People are the key factor in the success of businesses. Hiring the best people is not easy. Companies look for specific skills as well as culture match in every candidate. Limiting the search for talented people to only one city, when the entire world is at your access, seems like a terrible compromise to the success of the company. Some companies that have a higher ROI, often offer relocation packages for people. But that also isn’t the best way forward.

Some people may not be able to pack their entire life to move to a new state (or country) because of a job. They may be the best for the job but have limitations such as needing to live close to family members. 

Besides, employees will be happier to do the job while living wherever they want. On the other hand, the employer will not have to pay for a relocation package just to see the face of their employee in an office every day.

Remote and Agile are meant to be and it’s YOUR job to help your organization to see it. I’m here to facilitate that work for you. Press the button below to subscribe to Remote Forever and learn about new posts, workshops and courses.

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Comment below if you have any experience with any of the topics described in this post.

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4 Responses to “Agile and Remote Work are meant to be together”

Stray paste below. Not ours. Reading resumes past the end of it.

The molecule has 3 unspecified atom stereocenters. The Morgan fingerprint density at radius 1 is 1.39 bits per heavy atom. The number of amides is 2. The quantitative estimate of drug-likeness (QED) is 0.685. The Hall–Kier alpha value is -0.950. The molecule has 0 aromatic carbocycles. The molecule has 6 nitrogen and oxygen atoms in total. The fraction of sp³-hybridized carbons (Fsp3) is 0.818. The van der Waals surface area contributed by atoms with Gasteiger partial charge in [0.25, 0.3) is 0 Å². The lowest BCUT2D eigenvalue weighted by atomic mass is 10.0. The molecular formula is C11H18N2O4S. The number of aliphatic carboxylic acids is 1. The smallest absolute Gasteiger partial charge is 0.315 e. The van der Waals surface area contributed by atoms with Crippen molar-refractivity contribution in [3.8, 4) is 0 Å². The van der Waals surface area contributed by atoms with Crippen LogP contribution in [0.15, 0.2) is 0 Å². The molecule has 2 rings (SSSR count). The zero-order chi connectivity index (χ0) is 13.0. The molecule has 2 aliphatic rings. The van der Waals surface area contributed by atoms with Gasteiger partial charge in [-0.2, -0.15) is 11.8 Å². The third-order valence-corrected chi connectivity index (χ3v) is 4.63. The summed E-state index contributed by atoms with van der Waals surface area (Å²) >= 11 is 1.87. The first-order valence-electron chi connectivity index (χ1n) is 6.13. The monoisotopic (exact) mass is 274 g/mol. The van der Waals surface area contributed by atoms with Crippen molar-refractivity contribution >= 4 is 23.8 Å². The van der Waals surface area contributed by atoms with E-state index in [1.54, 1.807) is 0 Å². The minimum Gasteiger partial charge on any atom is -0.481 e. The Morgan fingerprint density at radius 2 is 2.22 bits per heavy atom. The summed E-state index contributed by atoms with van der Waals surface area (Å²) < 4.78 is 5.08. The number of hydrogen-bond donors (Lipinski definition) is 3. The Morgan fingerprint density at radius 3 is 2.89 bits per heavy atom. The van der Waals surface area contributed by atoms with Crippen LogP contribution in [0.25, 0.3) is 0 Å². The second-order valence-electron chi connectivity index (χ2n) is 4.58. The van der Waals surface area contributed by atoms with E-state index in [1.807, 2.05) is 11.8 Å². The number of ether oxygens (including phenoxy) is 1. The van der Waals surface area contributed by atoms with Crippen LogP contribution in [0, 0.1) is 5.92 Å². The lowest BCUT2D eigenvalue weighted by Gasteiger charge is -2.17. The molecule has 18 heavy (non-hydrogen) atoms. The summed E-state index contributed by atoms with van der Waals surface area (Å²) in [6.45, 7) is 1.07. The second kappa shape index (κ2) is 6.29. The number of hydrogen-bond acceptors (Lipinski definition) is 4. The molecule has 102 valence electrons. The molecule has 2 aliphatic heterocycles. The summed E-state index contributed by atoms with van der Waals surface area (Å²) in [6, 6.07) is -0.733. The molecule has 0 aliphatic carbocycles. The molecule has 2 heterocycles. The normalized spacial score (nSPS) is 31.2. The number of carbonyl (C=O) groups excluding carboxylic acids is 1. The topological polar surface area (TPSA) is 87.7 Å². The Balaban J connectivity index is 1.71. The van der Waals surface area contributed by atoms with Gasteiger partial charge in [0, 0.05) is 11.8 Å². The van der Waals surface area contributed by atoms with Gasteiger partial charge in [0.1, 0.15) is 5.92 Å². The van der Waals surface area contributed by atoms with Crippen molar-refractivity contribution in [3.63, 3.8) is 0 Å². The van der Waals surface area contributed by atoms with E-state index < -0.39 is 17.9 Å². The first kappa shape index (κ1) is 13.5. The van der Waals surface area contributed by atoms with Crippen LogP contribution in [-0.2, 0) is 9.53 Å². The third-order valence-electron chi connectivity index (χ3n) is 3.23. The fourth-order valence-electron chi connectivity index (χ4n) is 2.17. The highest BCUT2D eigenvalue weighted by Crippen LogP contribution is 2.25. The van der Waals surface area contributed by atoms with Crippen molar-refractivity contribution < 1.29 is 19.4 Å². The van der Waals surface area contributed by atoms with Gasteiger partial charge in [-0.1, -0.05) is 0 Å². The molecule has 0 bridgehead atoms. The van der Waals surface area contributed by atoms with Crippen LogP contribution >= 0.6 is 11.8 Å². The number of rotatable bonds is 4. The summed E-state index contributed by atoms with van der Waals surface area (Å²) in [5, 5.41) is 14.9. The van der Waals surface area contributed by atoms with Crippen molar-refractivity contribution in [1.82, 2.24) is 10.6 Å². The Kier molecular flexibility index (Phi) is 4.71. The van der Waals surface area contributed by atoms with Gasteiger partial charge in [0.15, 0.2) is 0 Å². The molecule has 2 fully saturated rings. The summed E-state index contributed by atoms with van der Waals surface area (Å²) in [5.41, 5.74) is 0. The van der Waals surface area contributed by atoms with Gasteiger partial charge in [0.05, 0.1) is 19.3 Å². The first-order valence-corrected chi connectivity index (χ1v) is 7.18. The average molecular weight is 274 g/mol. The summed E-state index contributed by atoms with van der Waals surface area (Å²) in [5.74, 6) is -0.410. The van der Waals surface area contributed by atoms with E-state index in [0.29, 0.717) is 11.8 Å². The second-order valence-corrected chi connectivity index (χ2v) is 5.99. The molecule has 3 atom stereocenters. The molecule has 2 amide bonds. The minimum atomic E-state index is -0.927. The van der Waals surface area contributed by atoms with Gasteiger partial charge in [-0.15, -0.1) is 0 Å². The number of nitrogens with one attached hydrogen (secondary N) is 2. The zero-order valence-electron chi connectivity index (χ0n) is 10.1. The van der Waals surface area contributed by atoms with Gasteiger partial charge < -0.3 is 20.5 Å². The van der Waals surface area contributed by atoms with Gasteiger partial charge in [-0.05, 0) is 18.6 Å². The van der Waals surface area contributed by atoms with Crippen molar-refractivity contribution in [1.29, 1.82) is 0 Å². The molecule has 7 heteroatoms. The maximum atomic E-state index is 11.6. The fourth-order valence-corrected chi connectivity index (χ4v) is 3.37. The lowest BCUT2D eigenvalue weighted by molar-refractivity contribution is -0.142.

1. Steve CragoNovember 15, 2016 at 9:03 pm #

    I’m an Agile Coach and I’m right there with you about remote workers. Being co-located does not mean you are any better at communicating or getting along with your team.

    • MoloodNovember 26, 2016 at 2:05 pm #

      I’m glad to see that you are onboard @Steve 🙂

  2. Michael ArnoldusNovember 29, 2016 at 5:12 am #

    Hi Molood,

    I’ll bite. I totally agree that remote work has some advantages. It’s just that I believe it also has disadvantages – and we need to see those disadvantages clearly (or we could call it the advantages of colocation) to be able to make the right choices and tradeoffs.

    So some of the strengths of colocation is:
    * Increased bandwith in talking over writing – it’s often (not always) simply faster
    * Increasing emotional connection. Which means if we disagree on stuff, written communication is actually conflict creating – and the simplest way to mediate a conflict os to bring people together in the same room
    * Enthusiasm spreads by presence, not writing
    * Depression/low energy sets in more easily when you’re alone. It’s easier to retract from the group setting without anybody noticing.